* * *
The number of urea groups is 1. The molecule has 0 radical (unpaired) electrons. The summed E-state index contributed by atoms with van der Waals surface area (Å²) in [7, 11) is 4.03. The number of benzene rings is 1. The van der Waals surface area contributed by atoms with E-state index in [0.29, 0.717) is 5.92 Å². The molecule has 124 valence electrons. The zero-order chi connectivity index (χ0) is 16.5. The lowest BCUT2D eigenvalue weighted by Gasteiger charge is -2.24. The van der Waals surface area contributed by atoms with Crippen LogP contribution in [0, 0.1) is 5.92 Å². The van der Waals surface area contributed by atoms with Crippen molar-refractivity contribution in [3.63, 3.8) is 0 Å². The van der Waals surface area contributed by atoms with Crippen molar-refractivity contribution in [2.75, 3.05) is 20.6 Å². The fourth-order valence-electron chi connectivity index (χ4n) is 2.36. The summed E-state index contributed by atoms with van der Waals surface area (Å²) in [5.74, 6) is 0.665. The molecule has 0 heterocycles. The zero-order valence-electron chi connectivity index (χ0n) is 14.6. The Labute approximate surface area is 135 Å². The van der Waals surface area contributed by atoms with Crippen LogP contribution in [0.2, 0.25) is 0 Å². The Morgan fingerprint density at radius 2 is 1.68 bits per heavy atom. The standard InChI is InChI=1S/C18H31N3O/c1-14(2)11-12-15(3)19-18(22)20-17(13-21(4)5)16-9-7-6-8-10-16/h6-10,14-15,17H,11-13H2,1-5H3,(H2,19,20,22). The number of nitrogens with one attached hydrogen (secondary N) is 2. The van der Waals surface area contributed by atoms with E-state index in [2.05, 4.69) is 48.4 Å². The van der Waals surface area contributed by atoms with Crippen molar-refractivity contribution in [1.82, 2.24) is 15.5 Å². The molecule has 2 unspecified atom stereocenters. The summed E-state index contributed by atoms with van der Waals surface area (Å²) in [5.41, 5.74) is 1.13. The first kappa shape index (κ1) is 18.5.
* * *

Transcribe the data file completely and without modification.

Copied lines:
The number of urea groups is 1. The molecule has 0 radical (unpaired) electrons. The summed E-state index contributed by atoms with van der Waals surface area (Å²) in [7, 11) is 4.03. The number of benzene rings is 1. The van der Waals surface area contributed by atoms with E-state index in [0.29, 0.717) is 5.92 Å². The molecule has 124 valence electrons. The zero-order chi connectivity index (χ0) is 16.5. The lowest BCUT2D eigenvalue weighted by Gasteiger charge is -2.24. The van der Waals surface area contributed by atoms with Crippen LogP contribution in [0, 0.1) is 5.92 Å². The van der Waals surface area contributed by atoms with Crippen molar-refractivity contribution in [3.63, 3.8) is 0 Å². The van der Waals surface area contributed by atoms with Crippen molar-refractivity contribution in [2.75, 3.05) is 20.6 Å². The fourth-order valence-electron chi connectivity index (χ4n) is 2.36. The summed E-state index contributed by atoms with van der Waals surface area (Å²) in [5.74, 6) is 0.665. The molecule has 0 heterocycles. The zero-order valence-electron chi connectivity index (χ0n) is 14.6. The Labute approximate surface area is 135 Å². The van der Waals surface area contributed by atoms with Crippen LogP contribution in [0.2, 0.25) is 0 Å². The Morgan fingerprint density at radius 2 is 1.68 bits per heavy atom. The standard InChI is InChI=1S/C18H31N3O/c1-14(2)11-12-15(3)19-18(22)20-17(13-21(4)5)16-9-7-6-8-10-16/h6-10,14-15,17H,11-13H2,1-5H3,(H2,19,20,22). The number of nitrogens with one attached hydrogen (secondary N) is 2. The van der Waals surface area contributed by atoms with E-state index in [2.05, 4.69) is 48.4 Å². The van der Waals surface area contributed by atoms with Crippen molar-refractivity contribution in [1.82, 2.24) is 15.5 Å². The molecule has 2 unspecified atom stereocenters. The summed E-state index contributed by atoms with van der Waals surface area (Å²) in [5.41, 5.74) is 1.13. The first kappa shape index (κ1) is 18.5.